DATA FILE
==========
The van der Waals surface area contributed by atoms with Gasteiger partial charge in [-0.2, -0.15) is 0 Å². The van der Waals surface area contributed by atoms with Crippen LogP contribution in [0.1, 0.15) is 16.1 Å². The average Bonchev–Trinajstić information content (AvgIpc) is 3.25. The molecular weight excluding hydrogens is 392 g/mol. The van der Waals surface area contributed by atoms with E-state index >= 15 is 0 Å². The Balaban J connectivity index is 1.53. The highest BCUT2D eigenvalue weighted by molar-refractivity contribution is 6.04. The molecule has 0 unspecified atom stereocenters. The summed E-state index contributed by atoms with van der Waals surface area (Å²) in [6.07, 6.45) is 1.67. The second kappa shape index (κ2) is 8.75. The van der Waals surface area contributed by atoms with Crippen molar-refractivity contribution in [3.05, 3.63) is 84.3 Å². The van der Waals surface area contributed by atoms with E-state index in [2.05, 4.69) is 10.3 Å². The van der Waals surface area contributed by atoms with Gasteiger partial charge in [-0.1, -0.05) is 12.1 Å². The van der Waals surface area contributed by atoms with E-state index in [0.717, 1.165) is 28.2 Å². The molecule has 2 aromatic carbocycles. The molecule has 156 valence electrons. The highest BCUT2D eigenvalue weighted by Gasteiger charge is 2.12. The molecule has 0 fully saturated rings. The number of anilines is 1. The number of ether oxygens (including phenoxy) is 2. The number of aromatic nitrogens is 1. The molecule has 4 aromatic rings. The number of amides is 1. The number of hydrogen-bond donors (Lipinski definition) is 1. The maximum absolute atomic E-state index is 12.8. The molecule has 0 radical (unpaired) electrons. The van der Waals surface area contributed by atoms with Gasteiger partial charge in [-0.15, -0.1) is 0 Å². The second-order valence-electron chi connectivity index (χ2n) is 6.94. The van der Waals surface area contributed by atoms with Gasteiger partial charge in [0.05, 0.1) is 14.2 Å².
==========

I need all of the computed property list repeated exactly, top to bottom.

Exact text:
The van der Waals surface area contributed by atoms with Gasteiger partial charge in [-0.2, -0.15) is 0 Å². The van der Waals surface area contributed by atoms with Crippen LogP contribution in [0.1, 0.15) is 16.1 Å². The average Bonchev–Trinajstić information content (AvgIpc) is 3.25. The molecular weight excluding hydrogens is 392 g/mol. The van der Waals surface area contributed by atoms with E-state index >= 15 is 0 Å². The Balaban J connectivity index is 1.53. The highest BCUT2D eigenvalue weighted by molar-refractivity contribution is 6.04. The molecule has 0 unspecified atom stereocenters. The summed E-state index contributed by atoms with van der Waals surface area (Å²) in [6.07, 6.45) is 1.67. The second kappa shape index (κ2) is 8.75. The van der Waals surface area contributed by atoms with Crippen molar-refractivity contribution in [3.05, 3.63) is 84.3 Å². The van der Waals surface area contributed by atoms with E-state index in [2.05, 4.69) is 10.3 Å². The van der Waals surface area contributed by atoms with Gasteiger partial charge in [-0.1, -0.05) is 12.1 Å². The van der Waals surface area contributed by atoms with E-state index in [0.717, 1.165) is 28.2 Å². The molecule has 2 aromatic carbocycles. The molecule has 156 valence electrons. The highest BCUT2D eigenvalue weighted by Gasteiger charge is 2.12. The molecule has 0 fully saturated rings. The number of anilines is 1. The number of ether oxygens (including phenoxy) is 2. The number of aromatic nitrogens is 1. The molecule has 4 aromatic rings. The number of amides is 1. The number of hydrogen-bond donors (Lipinski definition) is 1. The maximum absolute atomic E-state index is 12.8. The molecule has 0 radical (unpaired) electrons. The van der Waals surface area contributed by atoms with Gasteiger partial charge in [-0.15, -0.1) is 0 Å². The second-order valence-electron chi connectivity index (χ2n) is 6.94. The van der Waals surface area contributed by atoms with Gasteiger partial charge in [0.05, 0.1) is 14.2 Å².